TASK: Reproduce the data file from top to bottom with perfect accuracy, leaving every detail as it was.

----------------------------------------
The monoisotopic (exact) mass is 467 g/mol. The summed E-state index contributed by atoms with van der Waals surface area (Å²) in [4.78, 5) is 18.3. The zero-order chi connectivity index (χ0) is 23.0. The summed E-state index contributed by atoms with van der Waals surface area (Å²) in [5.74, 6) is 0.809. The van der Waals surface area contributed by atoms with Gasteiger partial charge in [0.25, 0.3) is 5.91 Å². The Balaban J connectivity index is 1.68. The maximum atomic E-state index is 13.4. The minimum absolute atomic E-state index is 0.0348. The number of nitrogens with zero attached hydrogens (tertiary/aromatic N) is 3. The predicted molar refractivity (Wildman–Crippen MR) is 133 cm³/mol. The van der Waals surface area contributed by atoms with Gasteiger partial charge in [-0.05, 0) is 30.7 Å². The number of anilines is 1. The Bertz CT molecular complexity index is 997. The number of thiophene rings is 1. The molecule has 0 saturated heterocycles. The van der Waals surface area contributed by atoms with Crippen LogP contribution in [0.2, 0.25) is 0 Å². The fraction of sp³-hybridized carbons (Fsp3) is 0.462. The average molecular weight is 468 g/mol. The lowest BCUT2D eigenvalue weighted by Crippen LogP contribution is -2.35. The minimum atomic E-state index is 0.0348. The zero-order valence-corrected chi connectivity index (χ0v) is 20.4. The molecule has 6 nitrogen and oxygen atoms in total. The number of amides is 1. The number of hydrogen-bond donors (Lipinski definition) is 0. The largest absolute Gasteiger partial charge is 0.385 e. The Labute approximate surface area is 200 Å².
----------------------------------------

The monoisotopic (exact) mass is 467 g/mol. The summed E-state index contributed by atoms with van der Waals surface area (Å²) in [4.78, 5) is 18.3. The zero-order chi connectivity index (χ0) is 23.0. The summed E-state index contributed by atoms with van der Waals surface area (Å²) in [5.74, 6) is 0.809. The van der Waals surface area contributed by atoms with Gasteiger partial charge in [0.25, 0.3) is 5.91 Å². The Balaban J connectivity index is 1.68. The maximum atomic E-state index is 13.4. The minimum absolute atomic E-state index is 0.0348. The number of nitrogens with zero attached hydrogens (tertiary/aromatic N) is 3. The predicted molar refractivity (Wildman–Crippen MR) is 133 cm³/mol. The van der Waals surface area contributed by atoms with Gasteiger partial charge in [-0.05, 0) is 30.7 Å². The number of anilines is 1. The Bertz CT molecular complexity index is 997. The number of thiophene rings is 1. The molecule has 0 saturated heterocycles. The van der Waals surface area contributed by atoms with Crippen LogP contribution in [0.2, 0.25) is 0 Å². The fraction of sp³-hybridized carbons (Fsp3) is 0.462. The average molecular weight is 468 g/mol. The lowest BCUT2D eigenvalue weighted by Crippen LogP contribution is -2.35. The minimum atomic E-state index is 0.0348. The zero-order valence-corrected chi connectivity index (χ0v) is 20.4. The molecule has 6 nitrogen and oxygen atoms in total. The number of amides is 1. The number of hydrogen-bond donors (Lipinski definition) is 0. The largest absolute Gasteiger partial charge is 0.385 e. The Labute approximate surface area is 200 Å².